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Rethinking Black German Studies

Approaches, Interventions and Histories


Edited By Tiffany N. Florvil and Vanessa D. Plumly

Black German Studies is an interdisciplinary field that has experienced significant growth over the past three decades, integrating subjects such as gender studies, diaspora studies, history, and media and performance studies. The field’s contextual roots as well as historical backdrop, nevertheless, span centuries. This volume assesses where the field is now by exploring the nuances of how the past – colonial, Weimar, National Socialist, post-1945, and post-Wende – informs the present and future of Black German Studies; how present generations of Black Germans look to those of the past for direction and empowerment; how discourses shift due to the diversification of power structures and the questioning of identity-based categories; and how Black Germans affirm their agency and cultural identity through cultural productions that engender both counter-discourses and counter-narratives.

Examining Black German Studies as a critical, hermeneutic field of inquiry, the contributions are organized around three thematically conceptualized sections: German and Austrian literature and history; pedagogy and theory; and art and performance. Presenting critical works in the fields of performance studies, communication and rhetoric, and musicology, the volume complicates traditional historical narratives, interrogates interdisciplinary methods, and introduces theoretical approaches that help to advance the field.

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Introduction: Rethinking Black German Studies (Tiffany N. Florvil / Vanessa D. Plumly)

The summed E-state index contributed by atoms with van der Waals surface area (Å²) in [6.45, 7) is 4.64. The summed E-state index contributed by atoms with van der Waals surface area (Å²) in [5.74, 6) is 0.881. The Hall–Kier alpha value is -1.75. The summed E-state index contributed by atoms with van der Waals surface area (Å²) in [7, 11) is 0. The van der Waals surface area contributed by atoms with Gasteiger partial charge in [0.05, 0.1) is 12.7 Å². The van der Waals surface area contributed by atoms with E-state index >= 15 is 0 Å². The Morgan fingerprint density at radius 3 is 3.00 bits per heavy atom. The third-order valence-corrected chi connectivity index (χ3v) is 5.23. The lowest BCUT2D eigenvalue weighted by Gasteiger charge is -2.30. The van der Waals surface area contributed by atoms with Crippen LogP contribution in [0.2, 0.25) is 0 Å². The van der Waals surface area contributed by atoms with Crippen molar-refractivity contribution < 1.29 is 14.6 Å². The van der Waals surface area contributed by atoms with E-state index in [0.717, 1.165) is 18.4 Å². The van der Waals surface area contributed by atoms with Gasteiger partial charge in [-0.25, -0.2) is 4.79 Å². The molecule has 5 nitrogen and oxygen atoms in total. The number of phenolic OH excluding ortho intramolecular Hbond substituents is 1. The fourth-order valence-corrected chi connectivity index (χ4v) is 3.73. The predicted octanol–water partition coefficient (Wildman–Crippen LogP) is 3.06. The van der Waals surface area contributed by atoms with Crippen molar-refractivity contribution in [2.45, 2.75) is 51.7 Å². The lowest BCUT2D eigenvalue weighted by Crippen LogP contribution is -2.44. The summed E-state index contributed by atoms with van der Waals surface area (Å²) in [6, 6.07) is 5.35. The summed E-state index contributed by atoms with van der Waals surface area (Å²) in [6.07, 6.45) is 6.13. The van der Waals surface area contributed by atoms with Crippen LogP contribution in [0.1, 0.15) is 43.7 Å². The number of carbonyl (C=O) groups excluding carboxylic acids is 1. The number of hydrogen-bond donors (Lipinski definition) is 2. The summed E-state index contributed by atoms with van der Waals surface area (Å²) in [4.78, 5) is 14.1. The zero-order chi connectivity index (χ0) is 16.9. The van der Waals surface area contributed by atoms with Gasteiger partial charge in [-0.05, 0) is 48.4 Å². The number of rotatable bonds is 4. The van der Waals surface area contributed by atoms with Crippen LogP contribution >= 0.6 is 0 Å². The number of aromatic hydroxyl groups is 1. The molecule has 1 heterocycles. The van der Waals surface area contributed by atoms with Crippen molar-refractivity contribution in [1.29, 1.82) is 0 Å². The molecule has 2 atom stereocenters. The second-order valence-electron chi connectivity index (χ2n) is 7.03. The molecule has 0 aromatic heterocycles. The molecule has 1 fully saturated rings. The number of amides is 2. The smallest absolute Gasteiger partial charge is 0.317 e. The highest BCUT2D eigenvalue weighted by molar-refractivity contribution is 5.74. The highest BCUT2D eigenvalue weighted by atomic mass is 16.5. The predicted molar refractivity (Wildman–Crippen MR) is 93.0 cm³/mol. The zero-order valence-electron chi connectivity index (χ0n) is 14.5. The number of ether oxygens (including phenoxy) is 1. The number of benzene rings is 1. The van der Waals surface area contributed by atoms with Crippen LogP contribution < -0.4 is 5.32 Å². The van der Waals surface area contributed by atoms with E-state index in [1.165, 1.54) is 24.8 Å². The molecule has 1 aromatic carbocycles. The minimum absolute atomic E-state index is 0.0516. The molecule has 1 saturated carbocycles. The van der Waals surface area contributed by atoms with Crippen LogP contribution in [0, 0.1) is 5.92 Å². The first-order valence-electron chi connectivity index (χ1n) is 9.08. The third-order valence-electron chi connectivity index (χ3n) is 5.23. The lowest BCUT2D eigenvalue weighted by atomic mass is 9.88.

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Introduction: Rethinking Black German Studies

Integrating Theory and Praxis

In the autumn of 2014 and 2015, as the German Studies Association (GSA) met to convene for its annual conferences, something seemingly radical appeared on the program. At the 2014 conference in Kansas City, Missouri, a three-day seminar titled ‘Black German Studies: Then and Now’ was held.1 Focusing our seminar on the themes of ‘Practices, Productions and Progressions’, we sought to examine the field as a critical, hermeneutic point of inquiry and to thematically trace its evolution over the last three decades. During the course of the seminar, questioning the title’s implicit delineation of a past distinct from the present made it clear that it is impossible to separate the intertwining of the two temporalities or to discuss the Black/African2 Diaspora in Germany from a strictly teleological and, ← 1 | 2 → indeed, Western perspective with one origin point.3 Above all, we hoped that our first seminar would initiate exchanges and encourage creative and collaborative work by academics and non-academics alike that would not only underscore the experiences of Black Germans, but also continue to complicate the notions of Blackness, politics, racialized and gendered discourses, as well as diasporic identity across many affective, temporal and spatial borders. In addition, we envisioned that this seminar would help to create an inclusive intellectual community and space and to give this type of critical work on race, racialization and intersectionality...

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